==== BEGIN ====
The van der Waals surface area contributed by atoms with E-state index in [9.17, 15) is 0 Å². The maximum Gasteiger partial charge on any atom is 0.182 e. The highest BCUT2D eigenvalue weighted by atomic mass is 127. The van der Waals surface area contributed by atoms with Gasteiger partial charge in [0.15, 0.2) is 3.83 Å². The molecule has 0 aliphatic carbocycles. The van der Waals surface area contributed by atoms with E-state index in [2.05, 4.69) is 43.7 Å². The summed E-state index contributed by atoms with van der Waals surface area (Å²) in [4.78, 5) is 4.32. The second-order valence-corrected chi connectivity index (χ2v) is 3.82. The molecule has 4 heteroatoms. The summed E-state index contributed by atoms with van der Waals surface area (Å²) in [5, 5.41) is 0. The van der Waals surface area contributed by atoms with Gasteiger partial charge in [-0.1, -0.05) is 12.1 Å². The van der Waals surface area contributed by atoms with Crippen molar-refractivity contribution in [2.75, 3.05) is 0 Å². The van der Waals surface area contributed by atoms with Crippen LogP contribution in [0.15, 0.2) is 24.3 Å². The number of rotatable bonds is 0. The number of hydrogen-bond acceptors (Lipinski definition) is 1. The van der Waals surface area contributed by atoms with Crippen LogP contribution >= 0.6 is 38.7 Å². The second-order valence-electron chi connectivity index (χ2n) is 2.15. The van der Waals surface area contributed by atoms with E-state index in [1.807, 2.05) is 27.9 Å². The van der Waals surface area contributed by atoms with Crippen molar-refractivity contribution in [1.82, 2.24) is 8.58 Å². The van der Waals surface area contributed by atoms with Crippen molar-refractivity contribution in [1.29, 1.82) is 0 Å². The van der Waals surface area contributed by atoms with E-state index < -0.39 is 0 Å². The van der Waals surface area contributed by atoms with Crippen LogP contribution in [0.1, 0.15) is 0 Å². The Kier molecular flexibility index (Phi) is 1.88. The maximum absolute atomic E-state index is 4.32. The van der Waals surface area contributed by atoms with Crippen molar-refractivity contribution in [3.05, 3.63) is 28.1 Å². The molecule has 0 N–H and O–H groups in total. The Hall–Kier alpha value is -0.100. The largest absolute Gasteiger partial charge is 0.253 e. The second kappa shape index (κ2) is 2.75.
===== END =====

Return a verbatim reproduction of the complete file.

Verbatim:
The van der Waals surface area contributed by atoms with E-state index in [9.17, 15) is 0 Å². The maximum Gasteiger partial charge on any atom is 0.182 e. The highest BCUT2D eigenvalue weighted by atomic mass is 127. The van der Waals surface area contributed by atoms with Gasteiger partial charge in [0.15, 0.2) is 3.83 Å². The molecule has 0 aliphatic carbocycles. The van der Waals surface area contributed by atoms with E-state index in [2.05, 4.69) is 43.7 Å². The summed E-state index contributed by atoms with van der Waals surface area (Å²) in [4.78, 5) is 4.32. The second-order valence-corrected chi connectivity index (χ2v) is 3.82. The molecule has 4 heteroatoms. The summed E-state index contributed by atoms with van der Waals surface area (Å²) in [5, 5.41) is 0. The van der Waals surface area contributed by atoms with Gasteiger partial charge in [-0.1, -0.05) is 12.1 Å². The van der Waals surface area contributed by atoms with Crippen molar-refractivity contribution in [2.75, 3.05) is 0 Å². The van der Waals surface area contributed by atoms with Crippen LogP contribution in [0.15, 0.2) is 24.3 Å². The number of rotatable bonds is 0. The number of hydrogen-bond acceptors (Lipinski definition) is 1. The van der Waals surface area contributed by atoms with Crippen LogP contribution >= 0.6 is 38.7 Å². The second-order valence-electron chi connectivity index (χ2n) is 2.15. The van der Waals surface area contributed by atoms with E-state index in [1.807, 2.05) is 27.9 Å². The van der Waals surface area contributed by atoms with Crippen molar-refractivity contribution in [1.82, 2.24) is 8.58 Å². The van der Waals surface area contributed by atoms with Crippen molar-refractivity contribution in [1.29, 1.82) is 0 Å². The van der Waals surface area contributed by atoms with E-state index < -0.39 is 0 Å². The van der Waals surface area contributed by atoms with Crippen LogP contribution in [0.1, 0.15) is 0 Å². The Kier molecular flexibility index (Phi) is 1.88. The maximum absolute atomic E-state index is 4.32. The van der Waals surface area contributed by atoms with Crippen molar-refractivity contribution in [3.05, 3.63) is 28.1 Å². The molecule has 0 N–H and O–H groups in total. The Hall–Kier alpha value is -0.100. The largest absolute Gasteiger partial charge is 0.253 e. The second kappa shape index (κ2) is 2.75.